Classifieds | Archives | Jobs | About TGT | Contact | Subscribe
 | 
Last updated 20 minutes ago
Printer Friendly Version | TGT@Twitter | RSS Feed |
HOME LOCAL MIDEAST ASIA WORLD BUSINESS SPORT OPINION WRITERS
Muslims face more scrutiny for US citizenship: Group
August 21, 2013
 Print    Send to Friend

LOS ANGELES: Civil liberties advocates said on Wednesday they have uncovered a government programme to screen immigrants for national security concerns that has blacklisted some Muslims and put their US citizenship applications on hold for years.

The American Civil Liberties Union (ACLU) of Southern California said in a report that federal immigration officers are instructed to find ways to deny applications that have been deemed a national security concern.

For example, they'll flag discrepancies in a petition or claim they failed to receive sufficient information from the immigrant.

The criteria used by US Citizenship and Immigration Services to blacklist immigrants are overly broad and include travelling through regions where there is terrorist activity, the report said.

The ACLU learned about the programme through records requests after detecting a pattern in cases of Muslim immigrants whose applications to become American citizens had languished.

"It is essentially creating this secret criteria for obtaining naturalisation and immigration benefits that has never been disclosed to the public and Congress hasn't approved," said Jennie Pasquarella, an ACLU staff attorney and the report's author.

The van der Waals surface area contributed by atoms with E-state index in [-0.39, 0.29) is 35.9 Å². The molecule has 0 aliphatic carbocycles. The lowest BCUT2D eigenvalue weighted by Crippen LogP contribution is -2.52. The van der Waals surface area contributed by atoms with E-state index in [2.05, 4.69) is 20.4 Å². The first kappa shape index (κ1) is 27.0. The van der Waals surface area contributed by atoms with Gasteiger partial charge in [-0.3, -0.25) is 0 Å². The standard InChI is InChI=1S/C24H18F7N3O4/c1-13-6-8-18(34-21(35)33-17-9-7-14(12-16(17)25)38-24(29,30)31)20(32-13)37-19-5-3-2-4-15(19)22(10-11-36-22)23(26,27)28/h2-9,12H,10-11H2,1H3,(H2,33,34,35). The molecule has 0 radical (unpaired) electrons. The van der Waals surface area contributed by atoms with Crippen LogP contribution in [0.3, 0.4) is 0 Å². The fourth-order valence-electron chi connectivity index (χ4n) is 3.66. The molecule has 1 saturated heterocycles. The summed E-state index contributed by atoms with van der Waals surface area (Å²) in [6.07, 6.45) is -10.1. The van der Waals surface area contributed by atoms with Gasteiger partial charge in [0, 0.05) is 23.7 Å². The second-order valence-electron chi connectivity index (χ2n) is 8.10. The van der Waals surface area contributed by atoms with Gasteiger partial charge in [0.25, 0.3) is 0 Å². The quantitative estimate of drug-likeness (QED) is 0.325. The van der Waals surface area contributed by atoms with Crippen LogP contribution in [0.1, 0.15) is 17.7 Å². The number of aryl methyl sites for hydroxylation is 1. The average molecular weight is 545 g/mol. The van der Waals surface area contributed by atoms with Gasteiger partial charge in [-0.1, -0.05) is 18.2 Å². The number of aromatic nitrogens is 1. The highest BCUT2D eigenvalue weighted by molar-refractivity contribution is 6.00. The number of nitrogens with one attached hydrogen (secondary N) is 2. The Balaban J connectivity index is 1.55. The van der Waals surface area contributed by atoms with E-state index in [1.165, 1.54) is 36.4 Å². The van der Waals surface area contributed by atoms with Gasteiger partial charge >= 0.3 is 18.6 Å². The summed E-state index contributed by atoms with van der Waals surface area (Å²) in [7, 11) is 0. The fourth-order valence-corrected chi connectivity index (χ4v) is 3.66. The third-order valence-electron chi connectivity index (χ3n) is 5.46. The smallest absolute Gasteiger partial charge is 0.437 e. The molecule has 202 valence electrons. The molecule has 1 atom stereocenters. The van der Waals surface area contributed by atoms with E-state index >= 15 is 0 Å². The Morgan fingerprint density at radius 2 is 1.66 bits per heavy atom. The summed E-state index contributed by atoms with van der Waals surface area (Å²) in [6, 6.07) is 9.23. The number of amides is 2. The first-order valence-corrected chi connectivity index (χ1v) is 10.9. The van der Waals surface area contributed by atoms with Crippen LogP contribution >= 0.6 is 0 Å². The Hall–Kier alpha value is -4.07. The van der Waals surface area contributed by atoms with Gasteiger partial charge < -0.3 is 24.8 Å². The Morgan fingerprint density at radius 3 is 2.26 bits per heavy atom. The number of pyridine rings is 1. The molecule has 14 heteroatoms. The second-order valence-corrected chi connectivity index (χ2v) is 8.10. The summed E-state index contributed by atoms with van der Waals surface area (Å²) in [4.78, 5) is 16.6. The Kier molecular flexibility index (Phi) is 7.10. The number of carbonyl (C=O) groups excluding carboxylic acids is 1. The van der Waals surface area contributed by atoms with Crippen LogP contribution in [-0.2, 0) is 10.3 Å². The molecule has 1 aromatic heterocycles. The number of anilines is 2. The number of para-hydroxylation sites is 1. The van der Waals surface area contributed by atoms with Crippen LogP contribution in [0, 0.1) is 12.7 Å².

"I feel like ultimately this is just about politics. They don't want to be seen as having granted citizenship to somebody who's going to be the next Boston bomber," she said.

It was not immediately clear how many immigrants have been reviewed under the programme, which began in 2008 and is formally known as the Controlled Application Review and Resolution Programme.

Christopher Bentley, a spokesman for Citizenship and Immigration Services, said the agency routinely checks the background of immigrants applying for benefits and puts the country's safety, and the integrity of the immigration system, first.

"We are vigilant in executing these responsibilities, and will not sacrifice national security or public safety in the interest of expediting the review of benefit applications," Bentley said in a statement.

Under the programme, immigration officers determine whether a case poses a national security concern and confer with the appropriate law enforcement agency that has information about the immigrant.

Officers then conduct additional research and put many cases on hold for long periods of time. Most applications are eventually denied, as the program states that officers are not allowed to approve such cases without additional review, the report said.

Iranian math professor Mahdi Asgari started receiving visits from FBI agents after he applied for citizenship three years ago, the report said.

At one point, agents asked him about his relationship with a fellow Iranian graduate student whom he now has little contact with.

Asgari is still waiting for a decision on his naturalization application, the ACLU said.

Associated Press

Add this page to your favorite Social Bookmarking websites
Comments
 
Post a comment
 
Name:
Country:
City:
Email:
Comment:
 
    
    
 
FRONTPAGE
 
GALLERY
 
PANORAMA
 
TIME OUT
 
SPORT
 
 
Advertise | Copyright